Webster’s states, a bulimic will feel overwhelmed by guilt or depression and she does often feel beleaguered by the ways in which she spends her hours, days, and nights.  This cycle seems so out-of-control and that “reality” brings her down.  Consciously, she would wish to change it.  Intellectually she knows that engaging in these activities causes her such pain, greater pain than she ever felt before.  Yet, change is as all else, easier said then done.  How did this begin and why? She recalls the time and the place; yet, she does not fully understand why it all began, at least not yet.

    Many say that she does as she does, or more correctly, bulimics do as they do, for few know of what she is doing, because they are concerned about their weight.  This is not about weight.  Her weight is not more easily maintained by being bulimic.  Consider nothing more than the volumes of food she eats.  Consider chemistry, physiology, physics, and know that what we consume, eliminated or not, leaves remnants.  All that we engage in leaves a trail; when bulimic, there is a trail of destruction.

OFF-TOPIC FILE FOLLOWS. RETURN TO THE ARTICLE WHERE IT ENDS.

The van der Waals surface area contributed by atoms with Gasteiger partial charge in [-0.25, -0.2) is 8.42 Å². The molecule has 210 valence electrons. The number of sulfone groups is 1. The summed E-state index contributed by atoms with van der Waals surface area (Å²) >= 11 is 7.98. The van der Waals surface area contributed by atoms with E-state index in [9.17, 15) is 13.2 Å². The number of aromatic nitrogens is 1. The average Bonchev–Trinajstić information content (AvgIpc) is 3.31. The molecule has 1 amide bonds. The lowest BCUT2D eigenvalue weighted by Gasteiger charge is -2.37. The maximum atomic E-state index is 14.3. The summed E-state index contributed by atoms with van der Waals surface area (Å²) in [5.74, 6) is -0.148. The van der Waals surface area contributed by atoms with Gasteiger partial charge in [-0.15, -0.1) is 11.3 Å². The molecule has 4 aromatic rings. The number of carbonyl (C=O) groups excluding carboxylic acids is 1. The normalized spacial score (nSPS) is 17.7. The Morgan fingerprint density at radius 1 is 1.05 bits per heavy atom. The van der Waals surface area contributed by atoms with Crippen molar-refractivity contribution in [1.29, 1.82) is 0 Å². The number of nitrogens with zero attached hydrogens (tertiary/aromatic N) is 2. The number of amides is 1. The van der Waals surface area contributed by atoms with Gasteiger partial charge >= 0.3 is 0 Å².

She wants the destruction to end!  Therefore, she reads and researches.  She learns of muscle memory.  She learns of neurology and how behaviors become physical patterns etched into the brain.  She is experiencing these truths.  She surmises if she can stop for days, she can develop a new pattern, the old pattern.  She will be able to eat her food and digest it fully.  Not binging and purging will become her habit again.  It does not. She tries this many times and still . . .